Therapeutic “Tai Chi Moving for Better Balance” fall prevention program case study
After years of drifting along with mediocre recruiting results, and moderate retention in a tai chi for seniors class offered in local community settings, I completed a project I’d been working on for some time. That work resulted in this CE workshop for Physical and Occupational Therapists, Recreation Therapists, and Personal and Fitness Trainers.
The timing for this “new” approach is exquisite, as the media is announcing 10,000 retirements per week: more and more people are moving up in years and will begin to experience diminishing functional capabilities, including the abilities needed to retain an active and Independent lifestyle.
With years of research behind it, “Tai Chi Moving for Better Balance” is a CDC recognized and recommended approach to reducing falls through functional balance training. In our daily lives we move through space in ways that challenge our ability to recognize our body’s position in space, and move it safely from place to place. “Tai Chi Moving for Better Balance” trains these abilities, with the resultant functional outcome of a potential 55% reduction in the rates of falling: It does a good job in training balance.
In following the Tai Chi Moving for Better Balance protocol, I was able to establish a framework where one group that had consistently enrolled 12-20 people (1x per week) for over 10 years, swelled to that “same” group (of 23) now enrolled for 2x per week. A second “group” went from 4 “classes” of 6-10 people (some at 3x per week) suddenly swelled to six “classes” over-enrolled (more than 14 per class), with a waiting list. Over the course of the Tai Chi Moving for Better Balance protocol specified period of time (4 months), I had more than 1400 “cheeks in seats” involving some 70 people, in two locations ( 8 hours per week)…with plenty of time to address other teaching obligations. I won’t tell you what amount of money was charged for these classes, but if you used the protocol estimate of $4.50 per class (some were charged more, some were charged less), that’s nearly $400 for one day’s effort. That amount is also far below the amount of money chargeable for small group exercise…Therx:Other!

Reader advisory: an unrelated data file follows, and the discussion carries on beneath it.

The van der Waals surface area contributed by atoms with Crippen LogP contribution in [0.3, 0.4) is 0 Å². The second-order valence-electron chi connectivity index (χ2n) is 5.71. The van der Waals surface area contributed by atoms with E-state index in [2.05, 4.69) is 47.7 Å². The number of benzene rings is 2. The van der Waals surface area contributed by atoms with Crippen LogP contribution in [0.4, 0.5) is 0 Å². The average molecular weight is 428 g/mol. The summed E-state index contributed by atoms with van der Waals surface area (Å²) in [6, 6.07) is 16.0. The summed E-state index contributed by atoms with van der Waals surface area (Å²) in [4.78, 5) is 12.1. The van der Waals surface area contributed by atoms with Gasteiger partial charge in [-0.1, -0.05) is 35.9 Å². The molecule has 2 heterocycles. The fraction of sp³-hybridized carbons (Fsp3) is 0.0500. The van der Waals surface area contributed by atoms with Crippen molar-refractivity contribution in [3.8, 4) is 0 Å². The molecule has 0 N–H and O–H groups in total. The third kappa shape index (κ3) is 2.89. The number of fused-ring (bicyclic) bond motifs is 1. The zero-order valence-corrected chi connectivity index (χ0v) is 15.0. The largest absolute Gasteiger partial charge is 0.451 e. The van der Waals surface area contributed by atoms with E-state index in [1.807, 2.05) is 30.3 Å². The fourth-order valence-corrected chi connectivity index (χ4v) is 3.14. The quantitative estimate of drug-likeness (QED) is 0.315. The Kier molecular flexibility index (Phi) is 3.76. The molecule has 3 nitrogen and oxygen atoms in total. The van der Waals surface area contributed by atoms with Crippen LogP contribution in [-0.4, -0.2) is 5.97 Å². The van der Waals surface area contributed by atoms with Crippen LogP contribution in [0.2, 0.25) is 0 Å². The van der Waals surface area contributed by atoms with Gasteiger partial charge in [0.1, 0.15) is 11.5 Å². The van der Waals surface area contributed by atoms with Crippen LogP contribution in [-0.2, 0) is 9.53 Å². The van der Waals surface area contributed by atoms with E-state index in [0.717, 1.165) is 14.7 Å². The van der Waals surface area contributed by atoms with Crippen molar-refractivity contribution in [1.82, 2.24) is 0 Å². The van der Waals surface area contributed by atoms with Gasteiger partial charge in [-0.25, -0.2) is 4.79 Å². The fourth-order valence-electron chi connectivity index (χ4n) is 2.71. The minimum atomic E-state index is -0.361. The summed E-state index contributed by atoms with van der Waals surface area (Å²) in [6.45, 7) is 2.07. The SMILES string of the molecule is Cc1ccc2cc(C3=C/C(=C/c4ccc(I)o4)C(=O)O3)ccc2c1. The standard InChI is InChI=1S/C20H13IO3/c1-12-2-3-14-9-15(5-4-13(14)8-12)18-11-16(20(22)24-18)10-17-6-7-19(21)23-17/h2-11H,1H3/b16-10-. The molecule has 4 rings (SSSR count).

Teaching Tai Chi is not only about money, but also about helping people achieve their goals and live out their dreams. Too often, I hear so much about “abstract” ideas, intangible purpose, and infinite, unending time frames,…THIS Tai Chi program offers specific, achievable goals over a specified (relatively short) time frame (with statistically significant, clinically proven outcomes). Using the protocol, pre and post test functional ability measurements show each student exactly what progress has been made in reducing fall risk. Anecdotal and measurable confidence in ability goes up, and participants have fun with peers . Once started, students report a desire to continue exercising.
This table shows the numerical data associated with these two “classes”, the first 8 columns reflect each of the 8 groups, with the ninth column showing the overall “outcomes”. Functional abilities measures were significantly improves for “Functional Reach Test” and “50 Foot Speedwalk Test”. An exit “Satisfaction Survey” with a 4 point scale resulted in a score of 3.95.
|Class Average Age||87||76||87||75||80||79||70||70||78|
|Program Average Age||82||78||83||82||80||79||73||73||78.75|